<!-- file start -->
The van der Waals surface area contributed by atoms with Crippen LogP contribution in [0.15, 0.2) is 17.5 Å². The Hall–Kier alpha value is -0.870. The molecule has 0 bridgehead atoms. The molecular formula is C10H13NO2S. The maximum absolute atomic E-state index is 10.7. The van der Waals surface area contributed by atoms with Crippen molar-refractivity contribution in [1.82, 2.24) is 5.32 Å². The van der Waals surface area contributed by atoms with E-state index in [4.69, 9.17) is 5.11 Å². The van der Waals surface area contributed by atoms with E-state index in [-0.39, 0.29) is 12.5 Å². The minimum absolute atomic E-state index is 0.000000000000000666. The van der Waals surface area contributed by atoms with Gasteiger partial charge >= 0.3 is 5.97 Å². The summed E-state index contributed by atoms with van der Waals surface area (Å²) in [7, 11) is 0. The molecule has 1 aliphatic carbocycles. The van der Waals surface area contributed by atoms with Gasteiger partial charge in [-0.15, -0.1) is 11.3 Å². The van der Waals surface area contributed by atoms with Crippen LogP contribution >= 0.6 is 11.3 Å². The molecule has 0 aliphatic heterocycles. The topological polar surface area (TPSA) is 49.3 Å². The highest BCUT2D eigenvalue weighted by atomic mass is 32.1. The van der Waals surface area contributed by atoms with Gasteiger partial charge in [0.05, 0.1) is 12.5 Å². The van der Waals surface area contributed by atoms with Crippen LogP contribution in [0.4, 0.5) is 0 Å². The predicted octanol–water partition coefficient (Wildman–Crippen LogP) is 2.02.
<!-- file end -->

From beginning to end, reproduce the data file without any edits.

The van der Waals surface area contributed by atoms with Crippen LogP contribution in [0.15, 0.2) is 17.5 Å². The Hall–Kier alpha value is -0.870. The molecule has 0 bridgehead atoms. The molecular formula is C10H13NO2S. The maximum absolute atomic E-state index is 10.7. The van der Waals surface area contributed by atoms with Crippen molar-refractivity contribution in [1.82, 2.24) is 5.32 Å². The van der Waals surface area contributed by atoms with E-state index in [4.69, 9.17) is 5.11 Å². The van der Waals surface area contributed by atoms with E-state index in [-0.39, 0.29) is 12.5 Å². The minimum absolute atomic E-state index is 0.000000000000000666. The van der Waals surface area contributed by atoms with Gasteiger partial charge >= 0.3 is 5.97 Å². The summed E-state index contributed by atoms with van der Waals surface area (Å²) in [7, 11) is 0. The molecule has 1 aliphatic carbocycles. The van der Waals surface area contributed by atoms with Gasteiger partial charge in [-0.15, -0.1) is 11.3 Å². The van der Waals surface area contributed by atoms with Crippen LogP contribution >= 0.6 is 11.3 Å². The molecule has 0 aliphatic heterocycles. The topological polar surface area (TPSA) is 49.3 Å². The highest BCUT2D eigenvalue weighted by atomic mass is 32.1. The van der Waals surface area contributed by atoms with Gasteiger partial charge in [0.05, 0.1) is 12.5 Å². The van der Waals surface area contributed by atoms with Crippen LogP contribution in [0.4, 0.5) is 0 Å². The predicted octanol–water partition coefficient (Wildman–Crippen LogP) is 2.02.